CNIB enhancing lives of visually impaired

New technology helps eliminate loss of sight obstacles

New technology has created life-changing opportunities for the lives of the visually impaired.

But there is both a lack of awareness about these phone app-driven initiatives or a lack of financial means to afford a smartphone that drives access to them for some.

Craig Faris, the CNIB program lead for technology, is doing his part to change the awareness factor.

He was in Kelowna for two workshops last week, attended by about 20 people, and will do more across the province in the months ahead.

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“Our mandate is to bring this new technology to where people live, work and play all over the province,” Faris said.

“There are those with the means who are not aware of these programs, and others who don’t have the means to get a smartphone. It is a bit of a double-edged sword.”

CNIB is stepping up its efforts through fundraising and sponsorship initiatives to help address the financial limitation factor for those who don’t have smartphones.

A recent survey showed that 46 per cent of blind Canadians don’t own a smartphone,

“That means many visually impaired people are living within a means that doesn’t make it affordable for them to own a smartphone and have access to these new phone apps that can mean a such a difference in their lives,” said Marni Adams, who works out of the CNIB office in Kelowna as philanthropy co-ordinator for the CNIB’s western region.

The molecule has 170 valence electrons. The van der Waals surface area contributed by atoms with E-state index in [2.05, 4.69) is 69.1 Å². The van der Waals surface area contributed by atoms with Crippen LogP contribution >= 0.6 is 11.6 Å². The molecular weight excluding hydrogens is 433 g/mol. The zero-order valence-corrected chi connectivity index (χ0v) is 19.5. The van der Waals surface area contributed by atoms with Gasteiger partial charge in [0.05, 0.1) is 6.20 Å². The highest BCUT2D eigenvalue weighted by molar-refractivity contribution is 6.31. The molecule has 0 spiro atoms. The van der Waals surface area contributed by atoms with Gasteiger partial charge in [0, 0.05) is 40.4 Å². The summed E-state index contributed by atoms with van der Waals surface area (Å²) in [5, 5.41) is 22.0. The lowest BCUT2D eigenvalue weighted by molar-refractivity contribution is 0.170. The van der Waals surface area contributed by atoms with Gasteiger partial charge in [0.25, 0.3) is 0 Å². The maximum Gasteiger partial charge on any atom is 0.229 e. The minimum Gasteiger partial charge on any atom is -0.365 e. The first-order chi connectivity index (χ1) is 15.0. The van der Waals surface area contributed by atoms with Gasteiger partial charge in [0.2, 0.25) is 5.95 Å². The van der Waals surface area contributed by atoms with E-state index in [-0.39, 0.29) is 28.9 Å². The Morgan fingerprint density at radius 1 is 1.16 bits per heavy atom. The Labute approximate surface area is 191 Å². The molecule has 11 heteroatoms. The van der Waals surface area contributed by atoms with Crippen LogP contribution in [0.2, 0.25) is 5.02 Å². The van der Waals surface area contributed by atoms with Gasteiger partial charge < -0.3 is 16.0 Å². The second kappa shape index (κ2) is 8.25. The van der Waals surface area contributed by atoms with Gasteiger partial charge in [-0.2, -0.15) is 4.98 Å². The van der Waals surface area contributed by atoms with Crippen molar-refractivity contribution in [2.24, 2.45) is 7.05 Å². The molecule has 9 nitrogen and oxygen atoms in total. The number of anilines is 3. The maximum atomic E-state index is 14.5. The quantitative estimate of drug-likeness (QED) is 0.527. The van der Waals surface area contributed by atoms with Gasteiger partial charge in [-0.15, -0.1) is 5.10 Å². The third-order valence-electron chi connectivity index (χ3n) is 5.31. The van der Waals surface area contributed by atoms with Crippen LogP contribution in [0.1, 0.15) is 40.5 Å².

For Faris, he finds great personal satisfaction in sharing his technological knowledge with others that can profoundly improve their lives.

“The degree of independence it gives to a person’s life who is blind is life-changing,” he said.

“Now there are few things a blind person can’t do that someone with normal vision can. It is just learning a different way to do those things.”

Some of the high-tech initiatives offered through phone apps, he said, include reading labels on grocery store items, navigating directions when traveling and voice repeat of written words that otherwise would require braille assistance.

In many cases, the apps provide a verbal message or indicator for what a blind person can’t see.

“You can get to know one product from another time, but if you want to open a can of pears to eat and actually open up a can of mushrooms…that can be disappointing.”

Faris has been blind since birth. His mother was blind and three of the six siblings in the family are blind.

“I remember as a kid when other kids were talking about a book they read, I couldn’t participate because I had to wait two months for the braille version to come out. And when it did, my friends had already moved on to talking about the next book. I was always behind,” he recalled.

He had overcome that adversity to start up several businesses and volunteer for various organizations. He currently lives on a boat in Vancouver.

He said his mother’s blindness was a big advantage because she wouldn’t settle for her son giving up on anything he wanted to do in life because of his sight impairment.

“She wouldn’t let us get away with anything. She believed the blind can do anything a sighted person can do, it just might take a little more work or effort to do. In the long run, that is the parenting style that works,” he said.

“It sounds odd to say, but if you lose your vision today, there has never been a better time for that to happen because there is so much available through technology to help you lead an independent life.”

For more information about how app technology developments can improve the personal freedoms for those who are blind, contact your local CNIB office.

The Kelowna CNIB office is located at 101-1456 St Paul St. Call 250-763-1191.

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